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from A Grandpa's Notebook, Meyer Moldeven

Grandparents generally accept and enjoy the many roles into which they have been cast. One of the many is that they are the grandparents of all their grandchildren, not just of one whom they chose to be their favorite. Favoritism invites disaster.

A young mother of two posed the following dilemma to an Internet discussion group devoted to family relations and child behavior. I altered the text slightly, primarily to protect the writer's privacy. She wrote:

'Since the birth of our second child our family has received lots of warm wishes. Yet, often, in offering congratulations, well wishers remarked along the lines 'You must be happy to have a boy now.' This confused our older child, a four-year-old girl.

'Of course, she is a much loved and cherished child and we could not love her any more if she were a boy. And we are very happy to have our new son, but would have loved a second daughter just as much. But the casual remarks about having a son are secondary to my concern about my parents' relationship with our children.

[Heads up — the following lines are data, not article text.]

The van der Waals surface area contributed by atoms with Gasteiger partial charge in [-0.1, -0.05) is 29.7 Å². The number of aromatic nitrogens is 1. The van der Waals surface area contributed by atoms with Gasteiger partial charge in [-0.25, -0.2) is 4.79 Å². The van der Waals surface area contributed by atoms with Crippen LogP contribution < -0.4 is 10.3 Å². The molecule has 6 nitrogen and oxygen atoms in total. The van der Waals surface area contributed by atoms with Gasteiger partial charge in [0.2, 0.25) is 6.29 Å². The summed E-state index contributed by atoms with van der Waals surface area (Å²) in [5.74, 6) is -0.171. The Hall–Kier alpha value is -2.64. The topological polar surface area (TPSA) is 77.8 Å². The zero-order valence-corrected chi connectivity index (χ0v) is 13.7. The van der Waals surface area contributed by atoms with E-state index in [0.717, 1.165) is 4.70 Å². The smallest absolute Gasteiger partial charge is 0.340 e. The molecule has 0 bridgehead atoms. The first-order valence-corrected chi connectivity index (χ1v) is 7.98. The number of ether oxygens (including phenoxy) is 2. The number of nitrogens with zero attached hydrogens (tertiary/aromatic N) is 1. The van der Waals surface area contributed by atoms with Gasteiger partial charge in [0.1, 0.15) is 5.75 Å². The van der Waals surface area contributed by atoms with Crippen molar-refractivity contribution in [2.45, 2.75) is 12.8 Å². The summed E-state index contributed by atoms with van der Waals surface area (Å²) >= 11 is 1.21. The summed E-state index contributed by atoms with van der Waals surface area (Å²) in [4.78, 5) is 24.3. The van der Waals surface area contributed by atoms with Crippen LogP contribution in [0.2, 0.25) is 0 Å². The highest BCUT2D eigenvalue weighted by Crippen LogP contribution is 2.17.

'My parents reside within easy driving distance and we are a close-knit family. Rarely a week passes that we and my parents don't do something together. They are my daughter's primary baby-sitters and are very generous toward her.

'However, I am starting to see that there will be a difference, based solely on gender, in my parents' treatment of both children. When my son was barely a week old, my father said that he was looking forward to taking him fishing. When I remarked that my daughter had a fishing pole and, due to the age difference between her and her brother, would be a more appropriate companion, still no invitation was forthcoming.

'When my father invited my husband fishing the following week, my father grumbled at the suggestion that they take my daughter along.

'My son is now two and a half months old, and my father is looking forward to participating with him in Little League, soccer, etc. Again, both my husband and I chimed in that the same activities are also available for girls. Silence.

'What really disturbs me is that after these rebuffs my daughter sometimes quietly says to me, 'Mama, I am proud we both are girls.' I don't know where she gets this from, but she'll often repeat it several times and in more of a forlorn tone than an enthusiastic one.'

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